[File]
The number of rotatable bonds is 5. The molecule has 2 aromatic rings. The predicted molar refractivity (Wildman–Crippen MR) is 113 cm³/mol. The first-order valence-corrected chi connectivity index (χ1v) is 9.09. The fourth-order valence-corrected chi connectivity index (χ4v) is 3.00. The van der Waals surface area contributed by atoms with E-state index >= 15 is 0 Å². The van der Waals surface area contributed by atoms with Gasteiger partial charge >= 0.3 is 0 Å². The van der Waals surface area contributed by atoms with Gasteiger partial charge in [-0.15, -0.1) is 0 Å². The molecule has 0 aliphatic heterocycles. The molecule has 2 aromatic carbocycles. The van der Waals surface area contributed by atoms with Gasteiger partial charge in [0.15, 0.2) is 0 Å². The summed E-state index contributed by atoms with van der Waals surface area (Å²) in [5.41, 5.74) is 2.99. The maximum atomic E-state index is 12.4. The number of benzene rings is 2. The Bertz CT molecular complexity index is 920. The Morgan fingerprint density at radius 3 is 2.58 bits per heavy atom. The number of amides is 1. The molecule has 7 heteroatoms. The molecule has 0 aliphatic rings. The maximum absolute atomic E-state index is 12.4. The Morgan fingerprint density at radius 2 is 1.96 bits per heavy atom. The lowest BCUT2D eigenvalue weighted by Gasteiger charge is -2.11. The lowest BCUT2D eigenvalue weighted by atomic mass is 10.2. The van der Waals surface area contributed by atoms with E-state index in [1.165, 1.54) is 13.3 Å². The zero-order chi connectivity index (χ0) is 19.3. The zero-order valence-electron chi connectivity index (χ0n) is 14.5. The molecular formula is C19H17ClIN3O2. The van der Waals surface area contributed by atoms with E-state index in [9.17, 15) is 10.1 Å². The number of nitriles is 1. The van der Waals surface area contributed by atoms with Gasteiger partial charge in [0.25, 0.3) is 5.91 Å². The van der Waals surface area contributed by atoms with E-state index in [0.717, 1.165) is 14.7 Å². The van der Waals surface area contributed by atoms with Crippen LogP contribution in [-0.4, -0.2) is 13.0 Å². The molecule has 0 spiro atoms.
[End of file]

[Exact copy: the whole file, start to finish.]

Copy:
The number of rotatable bonds is 5. The molecule has 2 aromatic rings. The predicted molar refractivity (Wildman–Crippen MR) is 113 cm³/mol. The first-order valence-corrected chi connectivity index (χ1v) is 9.09. The fourth-order valence-corrected chi connectivity index (χ4v) is 3.00. The van der Waals surface area contributed by atoms with E-state index >= 15 is 0 Å². The van der Waals surface area contributed by atoms with Gasteiger partial charge >= 0.3 is 0 Å². The van der Waals surface area contributed by atoms with Gasteiger partial charge in [-0.15, -0.1) is 0 Å². The molecule has 0 aliphatic heterocycles. The molecule has 2 aromatic carbocycles. The van der Waals surface area contributed by atoms with Gasteiger partial charge in [0.15, 0.2) is 0 Å². The summed E-state index contributed by atoms with van der Waals surface area (Å²) in [5.41, 5.74) is 2.99. The maximum atomic E-state index is 12.4. The number of benzene rings is 2. The Bertz CT molecular complexity index is 920. The Morgan fingerprint density at radius 3 is 2.58 bits per heavy atom. The number of amides is 1. The molecule has 7 heteroatoms. The molecule has 0 aliphatic rings. The maximum absolute atomic E-state index is 12.4. The Morgan fingerprint density at radius 2 is 1.96 bits per heavy atom. The lowest BCUT2D eigenvalue weighted by Gasteiger charge is -2.11. The lowest BCUT2D eigenvalue weighted by atomic mass is 10.2. The van der Waals surface area contributed by atoms with E-state index in [1.165, 1.54) is 13.3 Å². The zero-order chi connectivity index (χ0) is 19.3. The zero-order valence-electron chi connectivity index (χ0n) is 14.5. The molecular formula is C19H17ClIN3O2. The van der Waals surface area contributed by atoms with E-state index in [9.17, 15) is 10.1 Å². The number of nitriles is 1. The van der Waals surface area contributed by atoms with Gasteiger partial charge in [0.25, 0.3) is 5.91 Å². The van der Waals surface area contributed by atoms with E-state index in [0.717, 1.165) is 14.7 Å². The van der Waals surface area contributed by atoms with Crippen LogP contribution in [-0.4, -0.2) is 13.0 Å². The molecule has 0 spiro atoms.